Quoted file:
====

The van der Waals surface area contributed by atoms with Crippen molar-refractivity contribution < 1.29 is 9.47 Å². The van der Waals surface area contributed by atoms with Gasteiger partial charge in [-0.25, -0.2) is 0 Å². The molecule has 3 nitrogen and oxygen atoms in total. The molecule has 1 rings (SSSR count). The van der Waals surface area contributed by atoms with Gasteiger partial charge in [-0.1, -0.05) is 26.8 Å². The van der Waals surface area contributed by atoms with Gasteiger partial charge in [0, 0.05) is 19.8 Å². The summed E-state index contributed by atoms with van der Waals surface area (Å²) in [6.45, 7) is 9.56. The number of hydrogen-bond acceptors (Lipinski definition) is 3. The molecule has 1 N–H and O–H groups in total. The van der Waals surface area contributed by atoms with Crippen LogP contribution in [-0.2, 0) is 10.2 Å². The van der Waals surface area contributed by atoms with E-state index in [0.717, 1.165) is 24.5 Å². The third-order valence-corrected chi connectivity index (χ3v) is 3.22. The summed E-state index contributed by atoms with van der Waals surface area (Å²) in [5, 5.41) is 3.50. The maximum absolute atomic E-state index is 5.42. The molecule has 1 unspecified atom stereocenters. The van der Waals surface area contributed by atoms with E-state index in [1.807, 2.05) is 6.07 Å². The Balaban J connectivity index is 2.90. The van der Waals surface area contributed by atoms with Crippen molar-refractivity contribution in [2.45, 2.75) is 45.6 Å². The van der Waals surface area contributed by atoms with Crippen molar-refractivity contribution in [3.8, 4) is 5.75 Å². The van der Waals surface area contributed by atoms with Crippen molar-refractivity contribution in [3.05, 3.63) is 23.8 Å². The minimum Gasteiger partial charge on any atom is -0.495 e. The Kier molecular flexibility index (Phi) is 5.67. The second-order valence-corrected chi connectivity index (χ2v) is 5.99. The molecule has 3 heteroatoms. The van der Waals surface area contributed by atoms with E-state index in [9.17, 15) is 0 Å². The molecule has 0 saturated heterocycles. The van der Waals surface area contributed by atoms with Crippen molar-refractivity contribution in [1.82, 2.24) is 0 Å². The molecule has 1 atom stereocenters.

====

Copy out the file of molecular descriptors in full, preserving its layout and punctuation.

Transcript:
The van der Waals surface area contributed by atoms with Crippen molar-refractivity contribution < 1.29 is 9.47 Å². The van der Waals surface area contributed by atoms with Gasteiger partial charge in [-0.25, -0.2) is 0 Å². The molecule has 3 nitrogen and oxygen atoms in total. The molecule has 1 rings (SSSR count). The van der Waals surface area contributed by atoms with Gasteiger partial charge in [-0.1, -0.05) is 26.8 Å². The van der Waals surface area contributed by atoms with Gasteiger partial charge in [0, 0.05) is 19.8 Å². The summed E-state index contributed by atoms with van der Waals surface area (Å²) in [6.45, 7) is 9.56. The number of hydrogen-bond acceptors (Lipinski definition) is 3. The molecule has 1 N–H and O–H groups in total. The van der Waals surface area contributed by atoms with Crippen LogP contribution in [-0.2, 0) is 10.2 Å². The van der Waals surface area contributed by atoms with E-state index in [0.717, 1.165) is 24.5 Å². The third-order valence-corrected chi connectivity index (χ3v) is 3.22. The summed E-state index contributed by atoms with van der Waals surface area (Å²) in [5, 5.41) is 3.50. The maximum absolute atomic E-state index is 5.42. The molecule has 1 unspecified atom stereocenters. The van der Waals surface area contributed by atoms with E-state index in [1.807, 2.05) is 6.07 Å². The Balaban J connectivity index is 2.90. The van der Waals surface area contributed by atoms with Crippen molar-refractivity contribution in [2.45, 2.75) is 45.6 Å². The van der Waals surface area contributed by atoms with Crippen molar-refractivity contribution in [3.8, 4) is 5.75 Å². The van der Waals surface area contributed by atoms with Crippen molar-refractivity contribution in [3.05, 3.63) is 23.8 Å². The minimum Gasteiger partial charge on any atom is -0.495 e. The Kier molecular flexibility index (Phi) is 5.67. The second-order valence-corrected chi connectivity index (χ2v) is 5.99. The molecule has 3 heteroatoms. The van der Waals surface area contributed by atoms with E-state index in [9.17, 15) is 0 Å². The molecule has 0 saturated heterocycles. The van der Waals surface area contributed by atoms with Crippen molar-refractivity contribution in [1.82, 2.24) is 0 Å². The molecule has 1 atom stereocenters.